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WLLZ Monroe-Detroit

On Sunday's LTAR, Bob mentioned that the tallest AM 
tower in the US belongs to WLLZ-560, a 500W daytimer 
licensed to Monroe MI, which is roughly midway between 
Toledo and Detroit. I knew that WLLZ (once WQTE) was 
directional--during the daytime anyhow--and I doubted 
that any small AM (even one that purports to serve a 
major market) would spend the bucks for four 1000' 
towers. WLLZ has not done so. The 992' tower is used 
only for the station's 14W ND night operation. Since 
WLLZ is a Class D, the night signal need not reach the 
COL. There's no chance of that, but the 14W signal 
probably covers a lot of the Detroit metro decently. 
Clearly, the tower must be a TV or FM tower and WLLZ 
must use a skirt-fed antenna mounted on the tower.

WLLZ has had a curious technical history, and as you 
might expect, based on the Detroit location and the low 
dial position, a lot of it has to do with Canada. When 
the station first went on the air, it was able to use 
its full 500W beginning at 4:00 AM local standard time, 
but those rules soon changed. Because of a co-channel 
Canadian station (in Kirkland Lake ON, I believe) WLLZ 
(then WQTE) was limited to some very small pre-sunrise 
power (5.7W if memory serves), which eliminated coverage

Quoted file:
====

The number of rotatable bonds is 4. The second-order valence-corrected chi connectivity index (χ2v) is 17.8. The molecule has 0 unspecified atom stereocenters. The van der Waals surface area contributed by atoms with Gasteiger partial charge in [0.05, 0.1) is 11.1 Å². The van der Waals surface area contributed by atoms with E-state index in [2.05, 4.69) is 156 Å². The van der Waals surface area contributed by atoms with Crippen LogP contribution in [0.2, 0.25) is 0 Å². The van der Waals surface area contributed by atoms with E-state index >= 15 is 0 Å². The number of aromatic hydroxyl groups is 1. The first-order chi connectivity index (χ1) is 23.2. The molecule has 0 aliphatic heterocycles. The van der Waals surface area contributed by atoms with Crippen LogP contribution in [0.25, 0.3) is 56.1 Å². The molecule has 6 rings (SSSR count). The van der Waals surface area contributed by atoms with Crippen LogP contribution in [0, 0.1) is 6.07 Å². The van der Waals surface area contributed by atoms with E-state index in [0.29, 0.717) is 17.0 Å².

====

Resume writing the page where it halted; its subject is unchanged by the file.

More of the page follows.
of Detroit during AM drive (local sunrise out there 
comes at 8:00 or 8:15 in January). The station has been 
struggling ever since.

For a while, WLLZ had an "experimental" synchronous Tx 
closer to Detroit. That Tx may have operated only at 
night. Anyhow, given the short spacing to the co-channel 
Canadian, which was pretty much due north of Monroe and 
hence right in line with the strongest signal from the 
WLLZ DA, 14W ND from a 203.4-degree (992') tower 
probably covers the Detroit area as well as possible. 
The ND signal and the low level of high-angle radiation 
from the tall tower probably protect the Canadian pretty 
well. (Most likely, the Canadian station has gone dark 
by now anyhow.) Both the absence of the DA and the use 
of the tall tower must explain why WLLZ was allowed 
higher night power than the 5.7W it was permitted for 
its pre-sunrise operation from the Monroe DA site.

Meanwhile, the Canadians busied themselves assigning 540 
and 580 stations to Windsor ON (which is actually just 
_south_ of Detroit--one of the few places where Canada 
is south of the US). So WLLZ's 500W day signal, which is 
quite good in Detroit considering the low power and the 
distance, must run into the sidebands from its Canadian 
neighbors in significant areas of the market.
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